It seems that every second car on our roads at the weekend has a bike rack, and locals and visitors alike are exploring our wide range of cycling tracks.

Cycling is the BUZZ in the Bay at the moment. You would need to be asleep at the wheel not to see cyclists on the Rotary Pathways, at Esk Valley Mountain Bike Park, or spread out around cafes and bars.

So is cycling our recreational point of difference? Will it be our tourism ‘silver bullet’?

Some will argue it is, and some will say that cycling is popular throughout New Zealand, not just in the Bay.

As a marketer, I see cycling as our real point of difference in attracting tourists to the region.

Why? We have a wide and diverse range of tracks – both easy and challenging. We have some great road riding loops (take the Tukituki loop) and in Hastings they’ve developed a safe commuter network.

Not only are recreational riders exploring the tracks with their own maps, but there’s now a range of cycling events that are fast growing in popularity.

At Easter, over 1,500 cyclists descended on the Havelock North Domain and then cycled the pathway, through Clive, across to Napier before ending up at a concert at Church Road Winery.

What struck me about the ‘Big Easy’ event was the wide range of age and fitness levels of those participating.
They weren’t competing in a race; they were out socalising with family, friends and fellow cyclists.

Along the way they stopped at cafes, bars and restaurants … spending money!

Cycle spending spree

I’m not an economic analyst; but here are some simple figures.

The entry fee was $25. So that’s $37,500. The riders then would have spent at least a further $50 each during the day buying food and refreshments. Another $75,000. And then those visiting the region would also have paid for accommodation, entertainment and more food and refreshments during the weekend.

I think it would be reasonable to estimate that the economic impact of this event was at least $250,000.

This weekend of cycling events has huge potential. The ‘Big Easy’ is only in its second year, and if everyone had a fantastic experience (which I’m sure they did) then the numbers will swell again next year.

It’s this type of event that could really put Hawke’s Bay on the map. What’s great about the ‘Big Easy’ is that it’s not Hastings or Napier centric. Unlike Art Deco Weekend or Horse of the Year, the event takes in the best of both cities.

Through Hastings, riders explore the wine and fruit growing areas, and then on to Napier’s art deco buildings, Marine Parade, bars and restaurants in Ahuriri before finishing in Taradale at an iconic winery with great music.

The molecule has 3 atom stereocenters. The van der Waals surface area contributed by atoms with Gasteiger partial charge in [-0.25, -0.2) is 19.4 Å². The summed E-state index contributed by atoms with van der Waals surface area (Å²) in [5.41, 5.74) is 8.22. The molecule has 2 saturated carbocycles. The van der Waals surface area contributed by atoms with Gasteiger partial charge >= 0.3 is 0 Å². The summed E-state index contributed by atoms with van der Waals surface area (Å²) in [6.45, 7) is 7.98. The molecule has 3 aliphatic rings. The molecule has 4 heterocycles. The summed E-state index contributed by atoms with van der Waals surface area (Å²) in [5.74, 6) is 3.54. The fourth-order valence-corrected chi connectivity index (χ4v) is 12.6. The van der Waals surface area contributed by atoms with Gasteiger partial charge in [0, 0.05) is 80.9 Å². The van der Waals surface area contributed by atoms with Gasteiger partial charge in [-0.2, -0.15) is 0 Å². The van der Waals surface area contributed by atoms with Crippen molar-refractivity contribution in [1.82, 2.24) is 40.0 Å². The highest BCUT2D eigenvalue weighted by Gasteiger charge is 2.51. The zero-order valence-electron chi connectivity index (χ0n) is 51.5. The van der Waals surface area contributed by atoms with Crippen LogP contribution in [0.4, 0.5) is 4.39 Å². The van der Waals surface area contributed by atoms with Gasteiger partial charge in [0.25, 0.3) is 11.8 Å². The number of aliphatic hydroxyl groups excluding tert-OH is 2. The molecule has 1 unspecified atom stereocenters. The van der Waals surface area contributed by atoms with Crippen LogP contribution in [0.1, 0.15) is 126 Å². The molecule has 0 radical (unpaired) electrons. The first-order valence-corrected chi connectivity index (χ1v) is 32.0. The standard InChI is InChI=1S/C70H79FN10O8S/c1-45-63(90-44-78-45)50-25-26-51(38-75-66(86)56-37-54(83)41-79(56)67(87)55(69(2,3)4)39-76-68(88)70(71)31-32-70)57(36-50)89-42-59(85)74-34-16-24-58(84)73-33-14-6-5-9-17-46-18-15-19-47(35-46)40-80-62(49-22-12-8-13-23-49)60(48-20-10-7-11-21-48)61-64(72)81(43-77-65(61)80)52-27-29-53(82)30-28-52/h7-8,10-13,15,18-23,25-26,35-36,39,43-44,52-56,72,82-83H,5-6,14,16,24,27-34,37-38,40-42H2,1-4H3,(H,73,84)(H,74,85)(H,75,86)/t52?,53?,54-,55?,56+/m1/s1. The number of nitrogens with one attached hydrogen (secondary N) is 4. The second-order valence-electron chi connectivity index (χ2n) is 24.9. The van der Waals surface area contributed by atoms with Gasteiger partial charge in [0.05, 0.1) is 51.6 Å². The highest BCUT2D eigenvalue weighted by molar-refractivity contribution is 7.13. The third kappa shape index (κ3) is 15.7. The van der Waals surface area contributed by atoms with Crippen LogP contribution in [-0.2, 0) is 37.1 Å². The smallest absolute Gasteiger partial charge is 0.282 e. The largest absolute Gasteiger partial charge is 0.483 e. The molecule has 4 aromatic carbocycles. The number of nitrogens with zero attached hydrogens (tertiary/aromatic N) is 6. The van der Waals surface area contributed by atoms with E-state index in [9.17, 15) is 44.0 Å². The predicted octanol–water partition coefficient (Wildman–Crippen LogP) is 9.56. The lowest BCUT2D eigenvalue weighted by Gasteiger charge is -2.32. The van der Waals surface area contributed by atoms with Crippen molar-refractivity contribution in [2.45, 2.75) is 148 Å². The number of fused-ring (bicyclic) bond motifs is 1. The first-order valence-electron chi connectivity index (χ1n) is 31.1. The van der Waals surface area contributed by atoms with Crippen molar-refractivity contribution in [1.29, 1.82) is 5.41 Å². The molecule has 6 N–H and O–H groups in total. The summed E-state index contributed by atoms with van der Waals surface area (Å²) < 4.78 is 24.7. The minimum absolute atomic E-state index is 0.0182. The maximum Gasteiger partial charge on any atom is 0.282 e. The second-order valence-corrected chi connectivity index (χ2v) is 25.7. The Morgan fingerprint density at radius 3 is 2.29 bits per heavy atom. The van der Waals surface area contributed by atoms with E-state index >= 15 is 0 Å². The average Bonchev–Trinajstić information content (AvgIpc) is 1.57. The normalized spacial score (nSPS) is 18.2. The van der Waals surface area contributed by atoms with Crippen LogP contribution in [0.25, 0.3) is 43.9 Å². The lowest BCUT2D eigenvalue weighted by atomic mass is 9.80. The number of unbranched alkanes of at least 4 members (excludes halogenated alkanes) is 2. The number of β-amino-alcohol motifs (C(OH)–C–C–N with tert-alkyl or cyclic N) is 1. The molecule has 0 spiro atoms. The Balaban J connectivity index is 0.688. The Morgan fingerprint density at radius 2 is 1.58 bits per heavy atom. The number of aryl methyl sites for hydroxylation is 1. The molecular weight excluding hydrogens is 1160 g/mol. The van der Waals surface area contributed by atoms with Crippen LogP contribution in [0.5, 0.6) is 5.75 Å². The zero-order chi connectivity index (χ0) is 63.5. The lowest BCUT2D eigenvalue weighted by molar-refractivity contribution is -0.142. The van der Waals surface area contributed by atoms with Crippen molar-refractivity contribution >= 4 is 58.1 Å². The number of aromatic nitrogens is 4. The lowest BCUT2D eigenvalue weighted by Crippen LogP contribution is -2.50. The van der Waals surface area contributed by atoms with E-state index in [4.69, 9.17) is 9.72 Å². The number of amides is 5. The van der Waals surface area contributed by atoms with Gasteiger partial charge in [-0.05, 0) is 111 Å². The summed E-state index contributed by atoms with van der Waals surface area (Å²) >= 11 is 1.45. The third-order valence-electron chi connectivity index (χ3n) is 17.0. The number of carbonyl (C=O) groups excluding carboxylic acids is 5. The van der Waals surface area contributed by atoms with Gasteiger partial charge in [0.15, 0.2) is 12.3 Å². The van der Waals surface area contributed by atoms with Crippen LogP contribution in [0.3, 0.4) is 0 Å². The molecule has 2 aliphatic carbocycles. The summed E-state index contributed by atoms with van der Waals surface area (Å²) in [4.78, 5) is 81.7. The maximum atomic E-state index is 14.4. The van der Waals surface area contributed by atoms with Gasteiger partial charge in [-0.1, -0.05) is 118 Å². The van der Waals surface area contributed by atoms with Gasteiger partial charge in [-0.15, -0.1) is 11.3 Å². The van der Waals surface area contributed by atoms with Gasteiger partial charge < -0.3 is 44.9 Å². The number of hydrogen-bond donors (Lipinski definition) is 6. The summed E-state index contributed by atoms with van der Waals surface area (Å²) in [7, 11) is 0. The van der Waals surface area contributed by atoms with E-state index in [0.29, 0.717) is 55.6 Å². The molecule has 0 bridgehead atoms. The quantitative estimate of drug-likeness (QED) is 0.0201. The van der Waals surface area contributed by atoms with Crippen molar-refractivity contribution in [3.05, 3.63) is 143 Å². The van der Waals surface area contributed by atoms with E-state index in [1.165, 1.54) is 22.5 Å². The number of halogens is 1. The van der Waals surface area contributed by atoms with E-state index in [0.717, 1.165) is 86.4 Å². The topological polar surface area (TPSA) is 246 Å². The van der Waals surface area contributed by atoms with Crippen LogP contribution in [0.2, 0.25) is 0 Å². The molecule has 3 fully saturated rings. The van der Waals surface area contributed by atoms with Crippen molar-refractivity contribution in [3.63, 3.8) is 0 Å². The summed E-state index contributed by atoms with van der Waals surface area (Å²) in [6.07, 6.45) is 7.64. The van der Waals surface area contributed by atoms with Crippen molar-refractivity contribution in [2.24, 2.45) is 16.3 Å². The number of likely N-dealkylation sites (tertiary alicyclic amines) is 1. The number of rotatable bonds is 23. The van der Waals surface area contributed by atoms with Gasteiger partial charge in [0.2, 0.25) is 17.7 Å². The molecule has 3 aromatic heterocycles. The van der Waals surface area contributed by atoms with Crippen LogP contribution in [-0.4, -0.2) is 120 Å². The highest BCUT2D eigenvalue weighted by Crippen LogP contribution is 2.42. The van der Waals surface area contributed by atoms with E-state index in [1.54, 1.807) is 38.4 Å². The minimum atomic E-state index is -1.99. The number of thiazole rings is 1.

It’s a true collaborative event that brings together Tourism Hawke’s Bay, Sport Hawke’s Bay and our councils.

So if cycling is our silver bullet, what else could be added to the event or tourism portfolio?

Te Mata Peak opportunity

That’s an easy answer. Te Mata Peak and its surrounding landscapes. Te Mata Peak is our real jewel in the crown. It’s unsurpassed for its beauty and vistas.

You can only ride a long straight pathway so often, but you can never tire of the majesty of the Peak. It’s why local walkers and mountain bike riders explore the park everyday.

All that’s missing is the cycling tourist. It’s well known what mountain biking has done for Rotorua and Queenstown. The same can be achieved on the Peak.

There’s already a good track system for walkers and riders, but if these tracks were developed by professional track builders, mountain bike tourists would flock to the park. And these people have serious cash, with most bikes costing over $1,500, with some over $10,000!

Plans are underway for a state of the art visitor centre with café. The centre needs to cater for all recreational users and be a hub and meeting place for all users.

Fun at the Big Easy

In my view, the Trust that looks after the Park needs further financial investment from all councils to create a world class facility, with plenty of space to park bikes and a bike wash-down bay.

There could be walking and cycle guides helping tourists explore the park and a commuter service to the top for walkers and downhill mountain bike riders.

Mountain bike tourism has exploded in Rotorua. Over $10 million annually is attributed to riders visiting Rotorua from throughout New Zealand and Australia.

Let’s get some of this cycling pie!

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